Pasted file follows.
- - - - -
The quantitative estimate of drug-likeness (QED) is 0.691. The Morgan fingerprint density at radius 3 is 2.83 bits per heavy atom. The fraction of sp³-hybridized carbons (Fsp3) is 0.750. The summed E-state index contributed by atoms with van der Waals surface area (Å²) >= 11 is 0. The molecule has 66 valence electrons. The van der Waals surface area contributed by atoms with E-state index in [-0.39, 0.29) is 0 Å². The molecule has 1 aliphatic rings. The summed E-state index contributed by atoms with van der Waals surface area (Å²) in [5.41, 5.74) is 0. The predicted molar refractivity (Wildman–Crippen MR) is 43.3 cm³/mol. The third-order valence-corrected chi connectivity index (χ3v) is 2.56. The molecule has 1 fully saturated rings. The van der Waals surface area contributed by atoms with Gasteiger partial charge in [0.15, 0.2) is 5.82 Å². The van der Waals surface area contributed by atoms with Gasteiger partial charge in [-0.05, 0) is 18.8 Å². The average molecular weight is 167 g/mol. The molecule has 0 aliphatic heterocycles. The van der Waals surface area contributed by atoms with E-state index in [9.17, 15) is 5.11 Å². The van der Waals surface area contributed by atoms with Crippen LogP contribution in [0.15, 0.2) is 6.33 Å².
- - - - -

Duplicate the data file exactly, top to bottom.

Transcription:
The quantitative estimate of drug-likeness (QED) is 0.691. The Morgan fingerprint density at radius 3 is 2.83 bits per heavy atom. The fraction of sp³-hybridized carbons (Fsp3) is 0.750. The summed E-state index contributed by atoms with van der Waals surface area (Å²) >= 11 is 0. The molecule has 66 valence electrons. The van der Waals surface area contributed by atoms with E-state index in [-0.39, 0.29) is 0 Å². The molecule has 1 aliphatic rings. The summed E-state index contributed by atoms with van der Waals surface area (Å²) in [5.41, 5.74) is 0. The predicted molar refractivity (Wildman–Crippen MR) is 43.3 cm³/mol. The third-order valence-corrected chi connectivity index (χ3v) is 2.56. The molecule has 1 fully saturated rings. The van der Waals surface area contributed by atoms with Gasteiger partial charge in [0.15, 0.2) is 5.82 Å². The van der Waals surface area contributed by atoms with Gasteiger partial charge in [-0.05, 0) is 18.8 Å². The average molecular weight is 167 g/mol. The molecule has 0 aliphatic heterocycles. The van der Waals surface area contributed by atoms with E-state index in [9.17, 15) is 5.11 Å². The van der Waals surface area contributed by atoms with Crippen LogP contribution in [0.15, 0.2) is 6.33 Å².